With the pace of the battle and Jack's brutal treatment at the hands of the Hulk, it's perhaps unrealistic for Wein to have him react so clear-headed to the beating he's taking, his body's ability to be healed by his power notwithstanding. Even during this fight's climax, Jack seems to have all the time in the world to assess the situation and come to the conclusion that his actions toward the Hulk may have been unwarranted--apparently forgetting that he's here in the first place because of the Hulk's rampage on the streets. Jack's conclusion about the Hulk simply defending himself happens to be true; but without staying to question the police at the scene of the battle with the Quintronic Man, all he can assume is that the Hulk lashed out at both the police and the manned construct without cause. For a man so consumed with securing justice, he's awfully quick to set that obsession aside and start second-guessing himself.

As for the Hulk--well, if Jack is hoping for the man-monster to give him a breather while he's figuring everything out, he's unfortunately mistaken!




The Hulk is in the middle of his victory shout when the freighter finally explodes, the force shooting Jack out of the smokestack and washing him up at the pier. For what it's worth, the fire chief congratulates Jack for appearing to have ended the menace of the Hulk, though Jack now his misgivings about the entire matter. Of course, we could whisper in his ear and assure him that the Hulk, too, will walk away from this fight.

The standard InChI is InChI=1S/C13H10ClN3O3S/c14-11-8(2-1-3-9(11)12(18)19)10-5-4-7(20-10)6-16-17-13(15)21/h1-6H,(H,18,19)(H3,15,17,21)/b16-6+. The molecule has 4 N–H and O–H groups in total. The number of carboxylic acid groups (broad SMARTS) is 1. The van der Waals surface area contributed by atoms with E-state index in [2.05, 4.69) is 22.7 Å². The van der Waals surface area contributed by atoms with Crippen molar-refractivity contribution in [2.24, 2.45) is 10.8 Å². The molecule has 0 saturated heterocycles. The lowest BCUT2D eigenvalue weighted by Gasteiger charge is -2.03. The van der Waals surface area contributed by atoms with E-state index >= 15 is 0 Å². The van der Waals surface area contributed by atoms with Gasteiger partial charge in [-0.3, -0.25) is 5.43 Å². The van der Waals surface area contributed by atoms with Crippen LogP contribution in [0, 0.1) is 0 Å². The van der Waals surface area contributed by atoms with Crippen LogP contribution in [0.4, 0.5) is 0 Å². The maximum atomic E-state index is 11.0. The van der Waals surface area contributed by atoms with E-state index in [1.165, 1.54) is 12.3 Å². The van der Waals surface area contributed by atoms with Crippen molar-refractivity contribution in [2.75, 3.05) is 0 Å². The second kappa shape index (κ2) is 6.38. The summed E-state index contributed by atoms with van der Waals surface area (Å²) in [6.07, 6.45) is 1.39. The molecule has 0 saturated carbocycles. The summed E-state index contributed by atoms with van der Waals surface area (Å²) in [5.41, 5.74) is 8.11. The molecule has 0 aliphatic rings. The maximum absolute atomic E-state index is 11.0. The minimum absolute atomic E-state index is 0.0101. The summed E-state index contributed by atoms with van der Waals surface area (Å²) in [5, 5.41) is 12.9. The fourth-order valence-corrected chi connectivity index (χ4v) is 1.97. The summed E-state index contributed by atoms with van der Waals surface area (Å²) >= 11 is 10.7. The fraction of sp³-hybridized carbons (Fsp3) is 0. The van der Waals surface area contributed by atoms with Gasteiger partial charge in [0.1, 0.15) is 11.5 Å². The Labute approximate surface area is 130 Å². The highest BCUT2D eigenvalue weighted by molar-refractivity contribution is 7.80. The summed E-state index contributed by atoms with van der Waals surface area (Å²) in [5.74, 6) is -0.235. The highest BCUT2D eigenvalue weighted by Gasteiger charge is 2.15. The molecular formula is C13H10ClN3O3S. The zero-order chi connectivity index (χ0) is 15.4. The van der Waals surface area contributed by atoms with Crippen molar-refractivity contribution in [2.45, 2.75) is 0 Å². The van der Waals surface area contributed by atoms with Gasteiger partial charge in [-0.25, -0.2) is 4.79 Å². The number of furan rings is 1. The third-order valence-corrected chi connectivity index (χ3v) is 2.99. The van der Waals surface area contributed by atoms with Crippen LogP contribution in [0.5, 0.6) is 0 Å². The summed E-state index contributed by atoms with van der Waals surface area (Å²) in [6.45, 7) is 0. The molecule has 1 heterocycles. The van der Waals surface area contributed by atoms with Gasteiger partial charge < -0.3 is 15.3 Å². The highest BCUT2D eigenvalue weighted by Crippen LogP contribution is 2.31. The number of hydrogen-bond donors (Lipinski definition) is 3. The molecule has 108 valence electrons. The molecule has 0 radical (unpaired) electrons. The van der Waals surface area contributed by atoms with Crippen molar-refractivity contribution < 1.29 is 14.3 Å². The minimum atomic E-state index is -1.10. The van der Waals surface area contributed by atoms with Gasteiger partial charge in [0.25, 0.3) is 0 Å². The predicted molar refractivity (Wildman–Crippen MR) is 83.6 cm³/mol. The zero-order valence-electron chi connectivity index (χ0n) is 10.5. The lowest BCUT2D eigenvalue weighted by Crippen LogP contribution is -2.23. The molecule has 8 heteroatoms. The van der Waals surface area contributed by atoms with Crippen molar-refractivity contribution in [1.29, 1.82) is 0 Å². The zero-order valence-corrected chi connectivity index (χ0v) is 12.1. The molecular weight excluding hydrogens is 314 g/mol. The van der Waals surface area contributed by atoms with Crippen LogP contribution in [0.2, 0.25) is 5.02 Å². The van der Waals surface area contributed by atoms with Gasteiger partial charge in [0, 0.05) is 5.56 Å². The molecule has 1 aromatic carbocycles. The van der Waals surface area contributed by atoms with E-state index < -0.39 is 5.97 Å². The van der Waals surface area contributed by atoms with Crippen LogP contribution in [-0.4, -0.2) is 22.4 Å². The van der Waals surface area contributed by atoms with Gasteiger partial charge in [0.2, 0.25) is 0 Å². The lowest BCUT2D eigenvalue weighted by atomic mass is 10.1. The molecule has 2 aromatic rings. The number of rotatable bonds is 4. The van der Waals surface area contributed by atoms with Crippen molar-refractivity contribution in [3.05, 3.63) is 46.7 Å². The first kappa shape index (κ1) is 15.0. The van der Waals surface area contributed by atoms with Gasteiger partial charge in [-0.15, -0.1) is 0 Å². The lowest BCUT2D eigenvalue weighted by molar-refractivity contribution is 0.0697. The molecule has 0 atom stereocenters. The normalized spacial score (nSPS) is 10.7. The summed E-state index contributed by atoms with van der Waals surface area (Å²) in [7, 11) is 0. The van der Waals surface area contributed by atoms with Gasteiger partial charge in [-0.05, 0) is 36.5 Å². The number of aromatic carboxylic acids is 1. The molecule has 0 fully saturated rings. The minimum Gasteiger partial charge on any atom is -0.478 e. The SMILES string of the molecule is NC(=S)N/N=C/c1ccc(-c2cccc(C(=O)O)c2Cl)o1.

Incredible Hulk #214

Script: Len Wein
Pencils: Sal Buscema
Inks: Ernie Chan
Letterer: John Costanza

2 comments:

Anonymous said...

I really enjoyed this period of INCREDIBLE HULK. Wein seemed to find the right balance of humor, pathos, and Hulk-smashing, as well as a nice mix of interesting villains and guest-stars. (Dr. Druid comes to mind.) And I really enjoyed Chan's inks on Sal's pencils. Chan put in a lot of detail without losing any of Buscema's kinetic energy. I don't think Sal was always as well served by inkers later on.
As far as Jack goes, I don't recall Marvel ever doing much with the guy, except for a fight with Iron Man. That Jack sure had a high opinion of himself, going after the heavyweights.
M.P.

Comicsfan said...

Well, M.P., Jack rescues Cassandra Lang from a kidnapper (before unfortunately detonating with the madman); and for what it's worth, he was instrumental in the "disassembling" of the Avengers (after a fashion--you don't see many corpses being instrumental in anything). We can safely say that his career ended in a bang--or rather, a couple of them.